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In the following example test, the original provider name is APIEndpointProvider, but for injection and service instantiation the convention seems to be it has to be injected with underscores wrapping it. Why is that?

'use strict';

describe('Provider: APIEndpointProvider', function () {

  beforeEach(module('myApp.providers'));

  var APIEndpointProvider;
  beforeEach(inject(function(_APIEndpointProvider_) {
    APIEndpointProvider = _APIEndpointProvider_;
  }));

  it('should do something', function () {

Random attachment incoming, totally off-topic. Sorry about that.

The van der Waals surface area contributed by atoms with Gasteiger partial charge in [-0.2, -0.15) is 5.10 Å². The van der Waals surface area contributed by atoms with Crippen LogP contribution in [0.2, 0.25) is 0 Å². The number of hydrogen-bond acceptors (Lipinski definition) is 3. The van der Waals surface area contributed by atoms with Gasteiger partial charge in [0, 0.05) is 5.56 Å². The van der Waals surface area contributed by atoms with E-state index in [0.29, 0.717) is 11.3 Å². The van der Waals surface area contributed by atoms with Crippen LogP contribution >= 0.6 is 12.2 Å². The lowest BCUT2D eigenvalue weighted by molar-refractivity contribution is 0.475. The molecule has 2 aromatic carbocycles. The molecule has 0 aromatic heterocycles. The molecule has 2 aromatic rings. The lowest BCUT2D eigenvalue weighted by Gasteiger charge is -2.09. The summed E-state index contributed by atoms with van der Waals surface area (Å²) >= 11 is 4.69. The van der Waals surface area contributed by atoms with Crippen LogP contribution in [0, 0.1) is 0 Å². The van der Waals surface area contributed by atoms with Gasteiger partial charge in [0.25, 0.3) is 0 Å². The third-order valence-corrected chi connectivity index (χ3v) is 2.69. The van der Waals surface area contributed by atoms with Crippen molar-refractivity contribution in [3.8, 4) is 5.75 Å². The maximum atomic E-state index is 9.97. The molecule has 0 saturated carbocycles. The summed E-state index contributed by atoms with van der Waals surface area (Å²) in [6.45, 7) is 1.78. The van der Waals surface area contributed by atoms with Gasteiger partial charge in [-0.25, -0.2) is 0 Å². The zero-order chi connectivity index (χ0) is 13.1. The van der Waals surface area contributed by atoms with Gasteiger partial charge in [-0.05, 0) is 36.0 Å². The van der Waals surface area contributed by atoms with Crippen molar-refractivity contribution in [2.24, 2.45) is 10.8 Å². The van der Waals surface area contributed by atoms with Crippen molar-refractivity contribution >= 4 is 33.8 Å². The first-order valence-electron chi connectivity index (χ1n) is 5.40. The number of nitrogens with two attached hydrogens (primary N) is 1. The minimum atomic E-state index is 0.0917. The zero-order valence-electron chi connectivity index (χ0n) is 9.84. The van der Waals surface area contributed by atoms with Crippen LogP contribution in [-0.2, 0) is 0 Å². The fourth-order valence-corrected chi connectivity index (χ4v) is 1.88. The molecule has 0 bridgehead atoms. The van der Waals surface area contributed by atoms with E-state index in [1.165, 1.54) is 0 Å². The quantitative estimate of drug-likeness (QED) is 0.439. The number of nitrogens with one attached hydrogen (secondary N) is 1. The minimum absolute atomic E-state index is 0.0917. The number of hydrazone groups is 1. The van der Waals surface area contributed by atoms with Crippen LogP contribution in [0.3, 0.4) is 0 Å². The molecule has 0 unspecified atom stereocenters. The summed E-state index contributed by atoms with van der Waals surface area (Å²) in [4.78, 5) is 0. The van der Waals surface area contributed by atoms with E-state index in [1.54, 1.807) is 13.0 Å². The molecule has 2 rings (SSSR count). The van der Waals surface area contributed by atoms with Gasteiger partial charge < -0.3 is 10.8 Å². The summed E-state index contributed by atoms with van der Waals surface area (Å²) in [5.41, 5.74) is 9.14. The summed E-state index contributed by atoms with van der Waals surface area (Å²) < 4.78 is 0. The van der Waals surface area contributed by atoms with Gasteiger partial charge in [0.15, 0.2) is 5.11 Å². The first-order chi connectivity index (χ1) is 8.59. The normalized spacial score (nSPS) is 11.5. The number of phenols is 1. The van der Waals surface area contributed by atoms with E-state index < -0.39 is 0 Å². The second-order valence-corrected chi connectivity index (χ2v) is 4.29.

expect(!!APIEndpointProvider).toBe(true);
  });

});

What is the convention I'm missing a better explanation to?

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1 Answer 1

up vote 18 down vote accepted

The underscores are a convenience trick we can use to inject a service under a different name so that we can locally assign a local variable of the same name as the service.

That is, if we couldn't do this, we'd have to use some other name for a service locally:

beforeEach(inject(function(APIEndpointProvider) {
  AEP = APIEndpointProvider; // <-- we can't use the same name!
}));

it('should do something', function () {
  expect(!!AEP).toBe(true);  // <-- this is more confusing
});

The $injector used in testing is able to just remove the underscores to give us the module we want. It doesn't do anything except let us reuse the same name.

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